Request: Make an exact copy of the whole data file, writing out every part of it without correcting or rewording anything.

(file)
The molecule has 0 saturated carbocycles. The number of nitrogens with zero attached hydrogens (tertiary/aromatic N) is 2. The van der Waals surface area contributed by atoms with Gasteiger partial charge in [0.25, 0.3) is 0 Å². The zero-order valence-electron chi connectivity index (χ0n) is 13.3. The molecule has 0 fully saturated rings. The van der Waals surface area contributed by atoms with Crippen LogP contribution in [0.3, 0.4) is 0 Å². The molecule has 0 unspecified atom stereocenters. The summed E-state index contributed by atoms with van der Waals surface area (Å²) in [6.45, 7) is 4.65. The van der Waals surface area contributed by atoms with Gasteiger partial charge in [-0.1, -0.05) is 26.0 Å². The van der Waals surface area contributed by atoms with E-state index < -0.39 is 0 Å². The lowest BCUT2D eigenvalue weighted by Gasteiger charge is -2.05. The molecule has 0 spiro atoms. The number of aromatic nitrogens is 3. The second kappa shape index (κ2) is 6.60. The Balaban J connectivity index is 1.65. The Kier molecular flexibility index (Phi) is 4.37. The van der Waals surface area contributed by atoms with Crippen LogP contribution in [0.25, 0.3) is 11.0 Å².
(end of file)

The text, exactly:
The molecule has 0 saturated carbocycles. The number of nitrogens with zero attached hydrogens (tertiary/aromatic N) is 2. The van der Waals surface area contributed by atoms with Gasteiger partial charge in [0.25, 0.3) is 0 Å². The zero-order valence-electron chi connectivity index (χ0n) is 13.3. The molecule has 0 fully saturated rings. The van der Waals surface area contributed by atoms with Crippen LogP contribution in [0.3, 0.4) is 0 Å². The molecule has 0 unspecified atom stereocenters. The summed E-state index contributed by atoms with van der Waals surface area (Å²) in [6.45, 7) is 4.65. The van der Waals surface area contributed by atoms with Gasteiger partial charge in [-0.1, -0.05) is 26.0 Å². The van der Waals surface area contributed by atoms with E-state index < -0.39 is 0 Å². The lowest BCUT2D eigenvalue weighted by Gasteiger charge is -2.05. The molecule has 0 spiro atoms. The number of aromatic nitrogens is 3. The second kappa shape index (κ2) is 6.60. The Balaban J connectivity index is 1.65. The Kier molecular flexibility index (Phi) is 4.37. The van der Waals surface area contributed by atoms with Crippen LogP contribution in [0.25, 0.3) is 11.0 Å².